# Why does $x^2 = 0$ give a repeated root of $x=0,0$ instead of a single root of $x=0$.

For an example function: $x^4-4x^3+4x^2=0$

We can reduce it to $x^2(x^2-4x+4)=0$

The function in the parentheses will give the repeating root of $x=-2,-2$. This makes sense.

However the answer to this function gives the root(s) of $x^2=0$ as $x=0,0$.

I understand the need to have repeated roots, one positive, one negative, for a non-zero whole number, but why do I need two roots for zero? Do I just pretend to have $+0,-0$ as my roots?

• What is the definition of a repeated root? If you are comfortable declaring $x^2-4x+4$ has a repeated root of $-2$, what makes $x^2$ any different? Mar 23, 2018 at 22:33
• $x^2-4x+4=0$ gives the repeated root of $x=2$, not $x=-2$. Mar 23, 2018 at 22:43

You can factor $x^2=(x-0)(x-0)$.

• That is how you tell. Not why we define root multiplicity that way. Mar 23, 2018 at 22:52
• This was to show why $x^2$ is no different from $x^2-4x+4=(x-2)(x-2)$. Mar 23, 2018 at 23:03

It may seem superfluous, but there are sound reasons for defining multiplicity of roots the way we do. A function behaves differently in the neighborhood of a single root than it does in the neighborhood of a double root—the graphs of $f(x) = x$ and $g(x) = x^2$ illustrates that. The fact that the root happens to be $0$ doesn't affect that.

It makes better sense when making generalizations about limits, derivatives, and the like, if we retain the information about the multiplicity of roots.

I understand the need to have repeated roots, one positive, one negative, for a non-zero whole number.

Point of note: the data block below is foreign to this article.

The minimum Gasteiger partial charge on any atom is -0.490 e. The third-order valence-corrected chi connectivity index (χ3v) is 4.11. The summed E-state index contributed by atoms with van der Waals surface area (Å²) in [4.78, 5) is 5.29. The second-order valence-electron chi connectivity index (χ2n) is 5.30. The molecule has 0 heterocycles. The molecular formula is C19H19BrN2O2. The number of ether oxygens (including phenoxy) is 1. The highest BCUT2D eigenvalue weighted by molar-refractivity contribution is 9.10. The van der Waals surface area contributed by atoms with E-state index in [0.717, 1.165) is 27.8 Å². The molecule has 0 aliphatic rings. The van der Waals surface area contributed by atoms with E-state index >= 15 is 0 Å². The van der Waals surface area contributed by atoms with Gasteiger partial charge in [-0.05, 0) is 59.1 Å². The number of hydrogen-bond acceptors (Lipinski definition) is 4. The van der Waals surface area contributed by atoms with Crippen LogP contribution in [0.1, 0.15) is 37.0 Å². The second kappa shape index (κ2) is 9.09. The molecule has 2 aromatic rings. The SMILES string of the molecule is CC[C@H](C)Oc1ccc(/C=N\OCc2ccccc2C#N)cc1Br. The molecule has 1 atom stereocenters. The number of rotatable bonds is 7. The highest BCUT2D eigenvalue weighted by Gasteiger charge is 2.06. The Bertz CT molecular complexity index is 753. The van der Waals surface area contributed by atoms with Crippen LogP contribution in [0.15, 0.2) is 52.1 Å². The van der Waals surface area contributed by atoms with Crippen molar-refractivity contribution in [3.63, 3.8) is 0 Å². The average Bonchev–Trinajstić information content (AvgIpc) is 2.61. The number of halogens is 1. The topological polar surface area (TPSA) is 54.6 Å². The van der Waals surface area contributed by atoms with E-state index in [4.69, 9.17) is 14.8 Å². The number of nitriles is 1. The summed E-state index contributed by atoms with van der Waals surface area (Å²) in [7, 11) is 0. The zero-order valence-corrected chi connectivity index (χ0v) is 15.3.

This is wrong. Repeated roots are for the same number, not "one positive, one negative". We can see this in your example of $x^2(x-2)^2=0$, where there is a repeated root of $x=2$. Following from this, we can just as easily tell that $x=0$ is another repeated root (a good way to convince yourself is to write $x^2$ as $(x-0)^2$).

Now what do repeated roots mean? If we graph the function $f(x)=x^4-4x^3+4x^2$

then it is clear that the repeated roots of $f(x)$ account for turning points on the line $y=0$.

If you are familiar with calculus, you can prove that at repeated roots the derivative is $0$. Consider the polynomials $P(x)$ and $g(x)$, where $$P(x)=(x-a)^2g(x)$$ Then, a repeated root is $x=a$, and $$P'(x)=2(x-a)g(x)+(x-a)^2g'(x)$$ $$\implies P'(a)=0$$

You seem to be a bit confused by the meaning of "repeated" when we say "repeated root."

The equation $$x^2 - 4 = 0$$ does not have any repeated roots. The solution set is $x \in \{-2, 2\}$ and these roots are distinct--each root has multiplicity $1$.

The equation $$x^2 - 4x + 4 = 0$$ has one root, $x = 2$, but it is a repeated root with multiplicity $2$.

The equation $$x^3 + 3x^2 + 3x + 1 = 0$$ has one root, $x = -1$, and it is a repeated root with multiplicity $3$.

To understand what's going on, let's factor each of the above polynomials: $$x^2 - 4 = (x-2)(x+2) \\ x^2 - 4x + 4 = (x-2)(x-2) \\ x^3 + 3x^2 + 3x + 1 = (x+1)^3.$$ Now we see that:

1. The number of distinct roots is at most equal to the polynomial degree.
2. If all roots are distinct, the number of roots is equal to the polynomial degree.
3. The maximum multiplicity of any repeated roots cannot exceed the polynomial degree.
4. The sum of the multiplicities of all distinct roots equals the polynomial degree.

The last statement above is essentially the Fundamental Theorem of Algebra.

In general, a polynomial of degree $n$ with coefficients in $\mathbb C$ will admit a factorization into exactly $n$ linear factors: $$\sum_{k=0}^n a_k z^k = a_n \prod_{j = 1}^n (z - \zeta_j),$$ for $\{a_k\}_{k=0}^n \in \mathbb C$ and $a_n \ne 0$, where $\{\zeta_j\}_{j = 1}^n \in \mathbb C$ is the set of roots with multiplicity; that is to say, the set may contain distinct and repeated elements. This factorization is always possible in $\mathbb C$.

Let $$f (x )=x^4-4x^3+4x^2$$ then

$$f'(x)=4x^3-12x^2+8x$$ $$=4x (x^2-3x+2)=4x (x-2 )(x-1)$$

$0$ is a root of $f (x)=0$ and of $f'(x)=0$ thus it is a double root, with order of multiplicity $2$.

$2$ is also a double root.